Crowdfunding and Innovation Management



“Crowdfunding is a rapidly growing phenomenon wherein entrepreneurs seek funding for their entrepreneurial activities from a potentially large audience of interested individuals” (Short et al., 2017, p.149). It represents a financial innovation (Stefani et al., 2019) that, over the last decade, has gained a substantial amount of interest (Belleflamme et al., 2014).

Crowdfunding is an important innovation that provides an alternative to traditional financing systems (Bruton et al., 2015; Block et al., 2018; Stefani et al., 2019). Even though it has gained substantial interest among practitioners and researchers in many areas in business, the literature on crowdfunding is scant and fragmented (Drover et al., 2017; Short et al., 2017; Mochkabadi & Volkmann, 2020; Troise et al., 2020). This may be due to the literature on crowdfunding is in its infancy. Being in its infancy stage of development, the concept of crowdfunding holds several promising directions for future research. In the context of innovation, crowdfunding holds great promise (Drover et al., 2017; Mochkabadi & Volkmann, 2020). Given the interest in and the stage of literature development of crowdfunding, this special issue seeks to advance the literature on crowdfunding by focusing on crowdfunding and innovation management.

Among the scant research on crowdfunding and innovation management, Hervé and Schwienbacher (2018) observe that crowdfunding holds a substantial potential to facilitate innovation through new sources of capital and for the crowd to participate actively in the innovation process by providing feedback to the entrepreneur or firm. Research examining crowdfunding for innovation illustrates the importance of crowdfunding in innovation management as a funding option (Busse & Siebert, 2018) and as an important source of knowledge to support initiatives (e.g., inputs in the production phase of the commercialization process according to Smith, 2015) and get additional benefits from the “wisdom of crowds” (Macht & Weatherston, 2014; Di Pietro et al., 2018; Boutillier, 2019; Troise & Tani, 2020).

Early research also shows that crowdfunding platforms are significant open innovation tools (Di Pietro et al., 2018; Troise & Tani, 2020). These open innovation platforms hold potential to acquire new knowledge about products or services, markets, strategy as well as improving networking and public awareness, which all hold potential to enhance firm performance for new and existing businesses (Di Pietro et al., 2018; Estrin et al., 2018; Wald et al., 2019; Troise & Tani, 2020). 

As shown above, crowdfunding holds potential to enhance more traditional business outcomes. Crowdfunding also holds potential to involve people outside the business in the innovation process. Using crowdfunding in the innovation process means that crowdfunding could democratize the innovation commercialization process (Mollick & Robb, 2016), influence business model innovations (Gamble et al., 2017), and generate innovations and crowdsourced R&D (Callaghan, 2014) to mention a few potential benefits from crowdfunding.

These limited considerations illustrate that crowdfunding in an innovation context holds substantial potential for advancing our collective understanding of crowdfunding and its potential influence on and benefits for innovation and its management. Therefore, we offer this special issue as an opportunity to enrich our understanding of crowdfunding and innovation management.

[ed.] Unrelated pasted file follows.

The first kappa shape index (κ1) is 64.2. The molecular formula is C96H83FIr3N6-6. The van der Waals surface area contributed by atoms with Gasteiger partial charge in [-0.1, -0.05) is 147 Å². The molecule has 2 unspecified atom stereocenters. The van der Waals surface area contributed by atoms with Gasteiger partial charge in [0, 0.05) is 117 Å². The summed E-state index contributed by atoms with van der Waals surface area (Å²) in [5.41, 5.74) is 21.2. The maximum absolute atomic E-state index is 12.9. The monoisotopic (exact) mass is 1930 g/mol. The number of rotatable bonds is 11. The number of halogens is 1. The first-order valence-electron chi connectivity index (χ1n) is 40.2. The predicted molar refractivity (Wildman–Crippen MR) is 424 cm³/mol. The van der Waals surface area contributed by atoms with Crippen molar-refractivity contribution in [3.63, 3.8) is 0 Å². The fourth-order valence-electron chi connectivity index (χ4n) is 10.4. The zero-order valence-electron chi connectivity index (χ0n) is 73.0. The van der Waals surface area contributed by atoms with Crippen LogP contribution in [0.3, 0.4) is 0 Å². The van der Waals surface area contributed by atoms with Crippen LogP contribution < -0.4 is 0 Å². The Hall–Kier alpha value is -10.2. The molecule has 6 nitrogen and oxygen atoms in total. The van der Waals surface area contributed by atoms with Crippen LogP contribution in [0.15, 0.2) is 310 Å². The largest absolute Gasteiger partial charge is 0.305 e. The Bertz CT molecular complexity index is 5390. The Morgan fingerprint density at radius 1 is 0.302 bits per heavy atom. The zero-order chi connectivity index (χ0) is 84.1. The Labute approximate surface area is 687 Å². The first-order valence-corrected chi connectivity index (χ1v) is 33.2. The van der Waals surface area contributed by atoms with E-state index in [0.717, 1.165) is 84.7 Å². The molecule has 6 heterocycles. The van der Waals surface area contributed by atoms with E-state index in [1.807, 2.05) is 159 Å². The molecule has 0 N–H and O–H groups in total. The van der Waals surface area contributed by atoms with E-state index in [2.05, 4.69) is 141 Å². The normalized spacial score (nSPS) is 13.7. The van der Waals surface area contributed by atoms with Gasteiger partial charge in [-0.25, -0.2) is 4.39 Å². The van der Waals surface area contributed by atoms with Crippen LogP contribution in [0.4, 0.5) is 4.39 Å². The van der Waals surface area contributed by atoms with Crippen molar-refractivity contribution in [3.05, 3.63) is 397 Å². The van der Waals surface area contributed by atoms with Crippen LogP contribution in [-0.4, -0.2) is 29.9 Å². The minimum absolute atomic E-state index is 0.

The primary purpose of this special issue is to gain a better understanding of the multi-faceted implications of crowdfunding on innovation management. More specifically, the purpose is to examine two fundamental questions such as: (1) why, when, and how crowdfunding influences the innovation process; and (2) why, when, and how the crowd investing time, energy, and other resources in innovations and the innovation process? For this special issue, we seek innovative research using multidisciplinary approaches that generates new, or builds on existing, debates and key questions to facilitate a larger, richer, and more robust understanding of the implications crowdfunding holds for innovation management. Given the interdisciplinary nature of crowdfunding in innovation management, one goal for this special issue is to attract submissions from scholars within the fields of entrepreneurship, finance, innovation management, strategy, economics and marketing to name just a few. Similarly, we intend to attract theory papers using varied lenses and empirical papers that cross all methodological designs and approaches. Research from all areas of inquiry that holds potential to provide new insights on crowdfunding in innovation management is welcome.

Potential topics

This includes, but is not limited to, the following topics of interests:

  • How does a crowdfunding approach to innovation influence innovation management?
  • How may crowdfunding facilitate mixing different financial sources and actors in the development and commercialization of new products or services?
  • How does a crowdfunding approach result in innovation outcomes?
  • How does crowdfunding impacts companies' innovation performance or firm performance in various contexts and cultures?
  • Does equity-based crowdfunding have impact on innovation in small and mid-sized companies?
  • Does reward-based crowdfunding have impact on innovation in small and mid-sized companies?
  • How does equity-based crowdfunding support companies in developing innovation capabilities?
  • How does reward-based crowdfunding support companies in developing innovation capabilities?
  • How is the use of crowd equity investors in open innovation platforms related to innovation performance?
  • How does the type of knowledge provided by crowd equity investors impact on companies’ innovation process?